Four women who work the night shift in a Tokyo factory that produces boxed lunches find their lives twisted beyond repair in this grimly compelling crime novel, which won Japan's top mystery award, the Grand Prix, for its already heralded author, now making her first appearance in English. Despite the female bonding, this dark, violent novel is more evocative of Gogol or Dostoyevsky than Thelma and Louise. When Yayoi, the youngest and prettiest of the women, strangles her philandering gambler husband with his own belt in an explosion of rage, she turns instinctively for help to her co-worker Masako, an older and wiser woman whose own family life has fallen apart in less dramatic fashion. To help her cut up and get rid of the dead body, Masako recruits Yoshie and Kuniko, two fellow factory workers caught up in other kinds of domestic traps. In Snyder's smoothly unobtrusive translation, all of Kirino's characters are touching and believable. And even when the action stretches to include a slick loan shark from Masako's previous life and a pathetically lost and lonely man of mixed Japanese and Brazilian parentage, the gritty realism of everyday existence in the underbelly of Japan's consumer society comes across with pungent force. FYI: This novel has been made into a Japanese motion picture.
Copyright 2003 Reed Business Information, Inc.
A suburban Tokyo woman fed up with her loutish husband kills him in a fit of anger, then confesses her crime to a coworker on the night shift at the boxed-lunch factory. The coworker enlists the help of two other women at the factory to dismember and dispose of the body. Readers beware--Kirino's first mystery to be published in English (it was a best-seller in Japan) involves no madcap female bonding. The tenuous friendship between the four women, all with problems of their own even before becoming accessories to murder, begins to unravel almost immediately. Money changes hands. The body parts are discovered. The police begin asking questions, and a very bad man falsely accused of the crime is determined to find out who really deserves the punishment. The gritty neighborhoods, factories, and warehouses of Tokyo provide a perfect backdrop for this bleak tale of women who are victims of circumstance and intent on self-preservation at all costs. Carrie Bissey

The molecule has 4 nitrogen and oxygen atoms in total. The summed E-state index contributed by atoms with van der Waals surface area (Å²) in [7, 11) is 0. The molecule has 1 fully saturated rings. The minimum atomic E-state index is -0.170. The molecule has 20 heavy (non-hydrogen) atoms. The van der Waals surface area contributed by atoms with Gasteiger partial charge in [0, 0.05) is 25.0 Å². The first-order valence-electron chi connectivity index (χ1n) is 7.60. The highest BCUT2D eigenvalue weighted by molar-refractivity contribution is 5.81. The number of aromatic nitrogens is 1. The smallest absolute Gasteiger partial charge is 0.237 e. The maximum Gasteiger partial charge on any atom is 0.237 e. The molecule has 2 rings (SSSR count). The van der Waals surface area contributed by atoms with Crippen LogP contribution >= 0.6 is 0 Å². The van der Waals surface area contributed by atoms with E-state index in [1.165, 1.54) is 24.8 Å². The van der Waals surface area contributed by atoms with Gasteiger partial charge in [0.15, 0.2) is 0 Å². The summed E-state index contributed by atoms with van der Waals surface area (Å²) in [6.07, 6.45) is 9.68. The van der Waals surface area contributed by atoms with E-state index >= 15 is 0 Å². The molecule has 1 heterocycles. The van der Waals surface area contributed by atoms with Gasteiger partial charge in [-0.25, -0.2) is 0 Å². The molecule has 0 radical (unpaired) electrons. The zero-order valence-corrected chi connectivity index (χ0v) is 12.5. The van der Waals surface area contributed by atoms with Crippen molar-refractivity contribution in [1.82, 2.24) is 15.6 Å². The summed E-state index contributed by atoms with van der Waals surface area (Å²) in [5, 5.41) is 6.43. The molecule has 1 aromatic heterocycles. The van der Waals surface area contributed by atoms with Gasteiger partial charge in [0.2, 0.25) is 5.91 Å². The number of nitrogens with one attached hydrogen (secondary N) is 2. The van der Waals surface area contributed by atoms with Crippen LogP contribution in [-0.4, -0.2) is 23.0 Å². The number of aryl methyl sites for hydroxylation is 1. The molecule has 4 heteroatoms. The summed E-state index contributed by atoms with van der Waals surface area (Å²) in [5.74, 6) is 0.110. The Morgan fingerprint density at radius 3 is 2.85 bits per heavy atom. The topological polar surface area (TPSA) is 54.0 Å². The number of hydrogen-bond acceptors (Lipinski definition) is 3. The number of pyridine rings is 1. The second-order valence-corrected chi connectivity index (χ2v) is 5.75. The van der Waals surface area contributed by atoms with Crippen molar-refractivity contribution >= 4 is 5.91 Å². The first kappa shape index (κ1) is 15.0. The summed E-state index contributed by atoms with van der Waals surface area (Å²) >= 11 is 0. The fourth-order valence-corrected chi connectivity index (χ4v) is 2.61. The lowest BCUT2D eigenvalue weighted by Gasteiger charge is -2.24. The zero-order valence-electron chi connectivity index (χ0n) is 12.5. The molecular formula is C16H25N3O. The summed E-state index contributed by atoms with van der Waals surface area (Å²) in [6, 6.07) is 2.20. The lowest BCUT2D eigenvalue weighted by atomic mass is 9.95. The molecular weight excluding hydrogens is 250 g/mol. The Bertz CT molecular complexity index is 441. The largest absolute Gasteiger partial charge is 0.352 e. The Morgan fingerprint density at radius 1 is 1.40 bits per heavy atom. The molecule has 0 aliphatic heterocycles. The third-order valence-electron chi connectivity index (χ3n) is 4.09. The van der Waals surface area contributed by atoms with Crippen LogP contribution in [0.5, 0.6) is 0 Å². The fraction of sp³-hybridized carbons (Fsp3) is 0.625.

Copyright © American Library Association. All rights reserved
If you love suspense, detective novels, and a mix of horror this is a great novel and it also provides powerful insights on the role of women in Japan. Read morePublished 14 months ago by Paul Cairoli
Following the new trend of S & M, this novel explore the absolutely lowest underbelly of the human experience. It was a horrible read. Read morePublished 22 months ago by janet sullivan
The condition was better than expected and everything is in order. Fast delivery also.
Then book is an amazing read and I would recommend it to anyone who likes thrillers!
Out is vivid and tense from beginning to end. Curious and surprising even though aware of the form. One of the best.Published on Jan. 6 2012 by Pithy
The book is well-translated but the story is predictably boring.
It's so obvious to me that the author is just trying to shock the readers by writing something unusually... Read more
No need for me to give the short summary of the book again, others have done a great job doing that for me. Read morePublished on April 9 2004 by johndoe2412
The story behind OUT is almost as interesting as the novel itself. OUT is the debut novel of Natsuo Kirino; published in 1998 in Japan, and garnering not only awards but also... Read morePublished on Jan. 30 2004 by Bookreporter
The book was a gift, selected for me because it was an award winning mystgery in Japan and a Staff Pick at our local bookstore. Read morePublished on Jan. 5 2004 by Susan Kibler